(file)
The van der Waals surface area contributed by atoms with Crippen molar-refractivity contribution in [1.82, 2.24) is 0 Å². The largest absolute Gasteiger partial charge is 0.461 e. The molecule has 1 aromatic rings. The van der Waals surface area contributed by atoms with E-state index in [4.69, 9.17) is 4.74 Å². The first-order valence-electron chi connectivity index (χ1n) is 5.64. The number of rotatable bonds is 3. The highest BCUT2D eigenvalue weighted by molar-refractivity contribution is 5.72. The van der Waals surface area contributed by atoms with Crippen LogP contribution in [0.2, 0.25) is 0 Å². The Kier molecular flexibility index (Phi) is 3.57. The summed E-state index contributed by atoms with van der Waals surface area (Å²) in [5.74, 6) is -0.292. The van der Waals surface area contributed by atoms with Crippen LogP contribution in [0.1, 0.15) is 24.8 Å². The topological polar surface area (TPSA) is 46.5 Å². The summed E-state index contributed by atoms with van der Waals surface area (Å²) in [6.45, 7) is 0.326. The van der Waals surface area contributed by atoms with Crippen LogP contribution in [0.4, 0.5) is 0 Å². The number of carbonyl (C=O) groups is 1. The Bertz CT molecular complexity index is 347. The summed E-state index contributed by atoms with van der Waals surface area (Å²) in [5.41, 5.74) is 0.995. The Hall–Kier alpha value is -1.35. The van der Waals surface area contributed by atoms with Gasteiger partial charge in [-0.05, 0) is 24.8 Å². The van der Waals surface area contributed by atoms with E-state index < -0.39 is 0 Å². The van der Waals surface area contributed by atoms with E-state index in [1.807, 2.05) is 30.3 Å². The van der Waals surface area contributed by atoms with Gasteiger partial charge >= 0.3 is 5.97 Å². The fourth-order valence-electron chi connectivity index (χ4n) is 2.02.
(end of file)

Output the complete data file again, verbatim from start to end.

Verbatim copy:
The van der Waals surface area contributed by atoms with Crippen molar-refractivity contribution in [1.82, 2.24) is 0 Å². The largest absolute Gasteiger partial charge is 0.461 e. The molecule has 1 aromatic rings. The van der Waals surface area contributed by atoms with E-state index in [4.69, 9.17) is 4.74 Å². The first-order valence-electron chi connectivity index (χ1n) is 5.64. The number of rotatable bonds is 3. The highest BCUT2D eigenvalue weighted by molar-refractivity contribution is 5.72. The van der Waals surface area contributed by atoms with Crippen LogP contribution in [0.2, 0.25) is 0 Å². The Kier molecular flexibility index (Phi) is 3.57. The summed E-state index contributed by atoms with van der Waals surface area (Å²) in [5.74, 6) is -0.292. The van der Waals surface area contributed by atoms with Crippen LogP contribution in [0.1, 0.15) is 24.8 Å². The topological polar surface area (TPSA) is 46.5 Å². The summed E-state index contributed by atoms with van der Waals surface area (Å²) in [6.45, 7) is 0.326. The van der Waals surface area contributed by atoms with Crippen LogP contribution in [0.4, 0.5) is 0 Å². The number of carbonyl (C=O) groups is 1. The Bertz CT molecular complexity index is 347. The summed E-state index contributed by atoms with van der Waals surface area (Å²) in [5.41, 5.74) is 0.995. The Hall–Kier alpha value is -1.35. The van der Waals surface area contributed by atoms with Gasteiger partial charge in [-0.05, 0) is 24.8 Å². The van der Waals surface area contributed by atoms with E-state index < -0.39 is 0 Å². The van der Waals surface area contributed by atoms with E-state index in [1.807, 2.05) is 30.3 Å². The van der Waals surface area contributed by atoms with Gasteiger partial charge >= 0.3 is 5.97 Å². The fourth-order valence-electron chi connectivity index (χ4n) is 2.02.